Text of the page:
I felt like I was wrapped up in some kind of soft warm, protective blanket, but I could move freely. It felt like a buffer between me and the world. It was the opposite of what raw nerves would feel like (raw nerves being my autopilot the last few years). My body felt safe, and I felt very safe and comfortable in my body. It felt amazing. I felt light like a feather, light on my feet, full of calm energy, focused, grounded... safe. My head felt clear and I was looking forward to going to the picnic. I stopped for a few minutes to just experience what I was feeling. It felt so new, but I imagine this is what it felt like all the time for me before I got sick. I just forgot. And now here I'm experiencing this oneness with my body and complete health. And I accepted it. Smiled into the mirror and said, "I accept!"

I've heard it mentioned a few times by some of my online friends who have recovered from AF that it's so easy to get used to your new norm of health once it comes back to you. That you instantly forget what being sick was like, and being your old healthy self again is as easy as riding a bike. Even if you haven't ridden it for awhile, it comes back to you instantly. I believe it. I just got a taste of it that day.

On the drive down to the river, I reminded myself to look at my relatives as little innocent children... if they acted up it was because they were in pain themselves and didn't know how to express it. They wouldn't be angry at me per se', so I didn't need to take anything personally. It could roll right off of me.

And "it" did. Clark was trying to make me feel bad for volunteering to bring a cake because he assumed that it was a decorated birthday cake when it was a cream cheese pound cake, resulting in him having to rush out last minute to get a real cake. I barely heard him. I was having so much fun that my ears literally didn't open to process his words. I felt so balanced and centered, like nothing could hurt me. It was such a wonderful feeling!

Just as I sensed, my mom was beaming to see me. She loved the macaroni salad I made, and I sat with her and Louisa and bat the breeze (and flies) out on lawn chairs. My dad was quite jovial and friendly with me, laughing and saying he was glad I made it, complimenting the food I brought. I had fun catching up with my brother and sister, and my nieces and nephews. We went on a walk along the river and the kids picked some shells that had washed up.
The temperature was in the 90's, and no breeze was blowing. Our picnic tables were in partial shade, but I wasn't in the shade the whole time. Interestingly, I did fine the whole time. Only afterwards did I think to myself that this in and of itself was a milestone. Normally, I go into heat exhaustion if I sit out on the patio in the heat for more than 20 minutes on a 90 degree day. But I felt quite wonderful. I was drinking water and salt from my water bottle the whole time, so this helped.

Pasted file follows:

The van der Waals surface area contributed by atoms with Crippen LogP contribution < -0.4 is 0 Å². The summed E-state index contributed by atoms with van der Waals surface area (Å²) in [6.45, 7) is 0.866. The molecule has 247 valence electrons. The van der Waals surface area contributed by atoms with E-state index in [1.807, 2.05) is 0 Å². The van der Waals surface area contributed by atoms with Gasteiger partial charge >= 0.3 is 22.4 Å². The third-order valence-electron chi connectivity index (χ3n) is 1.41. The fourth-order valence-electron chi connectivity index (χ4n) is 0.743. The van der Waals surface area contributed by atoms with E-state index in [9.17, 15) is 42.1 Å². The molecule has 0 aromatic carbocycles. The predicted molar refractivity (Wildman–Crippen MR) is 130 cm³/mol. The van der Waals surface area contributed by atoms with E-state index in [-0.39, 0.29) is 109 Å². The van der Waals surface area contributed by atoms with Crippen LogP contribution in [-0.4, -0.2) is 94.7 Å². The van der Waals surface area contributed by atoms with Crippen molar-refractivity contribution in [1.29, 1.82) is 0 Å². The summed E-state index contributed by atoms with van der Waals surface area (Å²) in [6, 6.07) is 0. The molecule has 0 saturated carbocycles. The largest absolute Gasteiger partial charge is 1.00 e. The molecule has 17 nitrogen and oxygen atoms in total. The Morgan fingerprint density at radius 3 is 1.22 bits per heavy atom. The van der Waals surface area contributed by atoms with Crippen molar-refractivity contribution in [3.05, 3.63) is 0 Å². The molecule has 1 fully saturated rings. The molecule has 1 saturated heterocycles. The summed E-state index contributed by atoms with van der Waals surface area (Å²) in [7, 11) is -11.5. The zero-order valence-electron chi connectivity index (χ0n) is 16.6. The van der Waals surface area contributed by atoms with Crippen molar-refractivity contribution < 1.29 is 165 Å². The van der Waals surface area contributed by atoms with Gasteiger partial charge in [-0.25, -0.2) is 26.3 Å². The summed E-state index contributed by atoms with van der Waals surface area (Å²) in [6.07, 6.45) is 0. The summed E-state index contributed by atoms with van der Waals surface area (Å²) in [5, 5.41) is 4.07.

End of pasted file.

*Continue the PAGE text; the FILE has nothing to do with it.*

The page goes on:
The next day, Karl's parents came over to visit. They got to our house before I started my breakfast, at the time of day when in the not so distant past I would have been comatose and walking around groggy and dragging. But I was bright and energetic, and had no nerves. It felt normal to be eating breakfast in front of them. I helped my mother in law make gravy and mashed potatoes, and she was talking non stop. We had lunch an hour later than I normally eat, and I started going into a hypoglycemic, low blood sugar daze where the room spun and the conversation took on an eerie, slow, dragging quality. So I quickly started eating lunch, and was fine again in 20 minutes. Sometimes I think I can get away with little things like eating lunch late, but I still need to stay on top of watching the clock. Which is fine because I can go several hours without food now, compared to only 10-20 minutes in the past.
I was pretty stoked that I felt pretty amazing after two days in a row of getting out and being social. I'm getting to the point now where I was the first year of adrenal burnout. During that first year I was still working full time as a teacher and didn't take a day off of work, was on my feet all day, travelled by train on long trips in and out of state, went to parties, and pretty much did everything as a normal person did. During that year, I felt good during the whole day except for 10:30am -1pm, and 6-8 pm.
Right now I have no huge swings during certain set times of the day where I feel good or sick. Things have evened out more. I do go through whole days where I feel very sleepy, but not sick. I am super excited to have days like this where my worst symptoms are simply feeling sleepy. Compared to before, this is amazing. True, every now and again a migraine/fibromyalgia day will pop up, or an IBS/upset stomach day will pop up, or a bone pain day will pop up, but these days are getting less frequent as time goes by. One of the things that makes me most happy is that the anxiety is certainly abating.
I'm in such an exciting phase of my life right now. The upward and positive momentum keeps spinning faster, and I allow it. I'm not putting out any effort at all to push the momentum like this. The only thing I'm doing is allowing and accepting the good. It's doing all the work while I just sit back and keep the doors and windows of myself open and receptive. It's so enjoyable to soak up good. I've been unknowingly resisting it my whole life. And to think, it was there for me all this time, I just never thought I was worth it.  Now I know I am, and it has flipped my world upside down.

Thursday, July 4, 2013